The other question that plagues me, what is Apple going to do with all of that cash???? If the growth continues, the few 100 mills being spent on acquisitions is not going to make much of a dent in the Billions of $ cash pile... And Apple can't really buy a really big company that costs billions, the culture would not transfer or translate, and there would be a serious risk of beginning a rot from within form loss of the culture. Better if Apple grows, and in so has everyone on board, culturally speaking. And, do not underestimate the importance of corporate culture for long term success! Short term success with cost cutting, lucky product, etc. possible. Sustained success and continued innovation needs more than managers minding the bottom line, it needs a certain way of thinking from every employee, all of the time.

I smell a dividend of Alpine proportions some day, better own stock to get your piece of that action.

Just some thoughts.

Apple is growing faster in foreign countries and the market penetration of the Mac worldwide is less than 5%... so the current average growth rate of 30% is sustainable. Same for the iPhone. The iPad is totally new category that is in hypergrowth.

Apple is a gorilla company and this kind of company tend to beat forecasts for many years till the market gets saturated... like MSFT, INTC, CSCO in their heyday. Got to sell when sales start to tapper... actually before then. The exit strategy is tricky.
post #23 of 55
Simple logic tells you that an accurate stock analyst cannot exist.

If they're good at predicting stock prices, they won't be sharing their knowledge. They'd instead be making a killing in the stock market.
post #24 of 55
Finally, an article aimed at all the "Go home kid, I'm an Apple shareholder!" posters
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post #25 of 55
Quote:
Originally Posted by tundraboy View Post

Simple logic tells you that an accurate stock analyst cannot exist.

If they're good at predicting stock prices, they won't be sharing their knowledge. They'd instead be making a killing in the stock market.

Contrary to that belief, I do wish to help people as much as possible, and I have made a killing in the markets. Those two ideas aren't diametrically opposed though intuition says they might be.
Andy M. Zaky
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post #26 of 55
Quote:
Originally Posted by jfanning View Post

Are they? The ones I have been in were full of people browsing the internet on the computers, it made it difficult to look at things.

Most apple shops are facebook-cafes. At least in the UK.
post #27 of 55
Quote:
Originally Posted by andyzaky View Post

Contrary to that belief, I do wish to help people as much as possible, and I have made a killing in the markets. Those two ideas aren't diametrically opposed though intuition says they might be.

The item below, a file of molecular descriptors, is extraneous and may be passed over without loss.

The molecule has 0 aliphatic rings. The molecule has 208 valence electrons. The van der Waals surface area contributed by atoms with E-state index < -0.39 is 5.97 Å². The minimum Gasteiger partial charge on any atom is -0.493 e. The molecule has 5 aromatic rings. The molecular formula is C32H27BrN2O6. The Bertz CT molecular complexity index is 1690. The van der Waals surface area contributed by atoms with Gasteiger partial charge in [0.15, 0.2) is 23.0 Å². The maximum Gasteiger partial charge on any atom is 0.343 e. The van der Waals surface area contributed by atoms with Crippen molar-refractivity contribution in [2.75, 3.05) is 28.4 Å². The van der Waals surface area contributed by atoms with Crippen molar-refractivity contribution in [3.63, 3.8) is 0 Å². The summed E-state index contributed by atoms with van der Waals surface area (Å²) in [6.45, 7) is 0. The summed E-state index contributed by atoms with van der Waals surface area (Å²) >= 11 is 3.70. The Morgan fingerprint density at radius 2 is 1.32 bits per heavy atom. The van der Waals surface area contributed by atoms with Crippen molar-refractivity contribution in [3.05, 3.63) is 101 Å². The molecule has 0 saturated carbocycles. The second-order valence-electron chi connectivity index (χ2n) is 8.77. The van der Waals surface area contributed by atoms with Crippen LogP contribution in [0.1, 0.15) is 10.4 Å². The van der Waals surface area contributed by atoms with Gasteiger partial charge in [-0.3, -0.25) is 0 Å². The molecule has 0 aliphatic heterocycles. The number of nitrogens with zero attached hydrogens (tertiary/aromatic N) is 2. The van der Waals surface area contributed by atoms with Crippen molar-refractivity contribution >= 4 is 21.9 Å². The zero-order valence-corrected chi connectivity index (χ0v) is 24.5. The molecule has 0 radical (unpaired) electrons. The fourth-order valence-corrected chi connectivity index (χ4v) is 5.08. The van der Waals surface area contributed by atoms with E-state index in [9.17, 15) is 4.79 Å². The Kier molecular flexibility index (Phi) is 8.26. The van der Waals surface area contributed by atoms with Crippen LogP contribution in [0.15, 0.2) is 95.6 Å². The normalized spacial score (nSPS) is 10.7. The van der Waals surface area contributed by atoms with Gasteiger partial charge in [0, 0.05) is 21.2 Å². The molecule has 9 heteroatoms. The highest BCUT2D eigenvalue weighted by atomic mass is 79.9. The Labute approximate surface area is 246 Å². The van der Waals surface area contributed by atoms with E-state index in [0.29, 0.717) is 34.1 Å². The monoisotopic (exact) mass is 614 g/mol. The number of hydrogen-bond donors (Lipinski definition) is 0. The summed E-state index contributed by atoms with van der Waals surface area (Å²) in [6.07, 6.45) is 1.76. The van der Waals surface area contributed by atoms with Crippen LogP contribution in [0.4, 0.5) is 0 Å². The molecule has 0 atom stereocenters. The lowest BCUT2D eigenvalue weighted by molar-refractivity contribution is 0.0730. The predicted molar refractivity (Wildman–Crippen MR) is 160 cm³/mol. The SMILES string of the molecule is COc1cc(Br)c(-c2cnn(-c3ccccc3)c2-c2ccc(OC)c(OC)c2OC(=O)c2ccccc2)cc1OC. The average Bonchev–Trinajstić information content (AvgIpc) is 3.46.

Zero-sum-game seems to imply that, the more people you help, the less you can help each...
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post #28 of 55
Quote:
Originally Posted by ranReloaded View Post

Zero-sum-game seems to imply that, the more people you help, the less you can help each...

The market's too big for any one person to have that effect. Unless you literally own a few % points of the outstanding shares.
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post #29 of 55
Nice reminder to people, although even a reasonably serious amateur investor would be aware of these points.

Just didn't have significant capital in 2008-9 to take advantage of this. Oh well, there's still at least 10-20% (if not 50%) upside in the 'long term' as you put it
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post #30 of 55
Quote:
Originally Posted by Aslak View Post

Most apple shops are facebook-cafes. At least in the UK.

The strategy is that many of these facebook/twitter/email users are first time Mac users being introduced to the Mac and may well become future customers. Getting people to try out your product is a great way to introduce them to what you're selling. It seems to work
post #31 of 55
Quote:
Originally Posted by All Day Breakfast View Post

The strategy is that many of these facebook/twitter/email users are first time Mac users being introduced to the Mac and may well become future customers. Getting people to try out your product is a great way to introduce them to what you're selling. It seems to work

Fine in theory, but I'm fairly sure the number of people who come in to the shop for some casual browsing far outweigh the number of people interested in the products. Apple don't mind this because the place "looks" busy. As a potential buyer, it puts me off no end which is why I avoid the place except to get a hands on with the latest gadget.
post #32 of 55
I'm planning to sink 40 to 50,000 euros into Apple stock in the next few months. I'm willing to bet that in a year or two the stock will be worth quite a bit more; I don't think 44% growth is unreasonable.
post #33 of 55
Quote:
Originally Posted by JakeBarnes View Post

I'm planning to sink 40 to 50,000 euros into Apple stock in the next few months. I'm willing to bet that in a year or two the stock will be worth quite a bit more; I don't think 44% growth is unreasonable.

Truly experienced market participants will read a post like yours with great alarm. Once the fish start jumping in and expecting returns like that, the end is nigh
post #34 of 55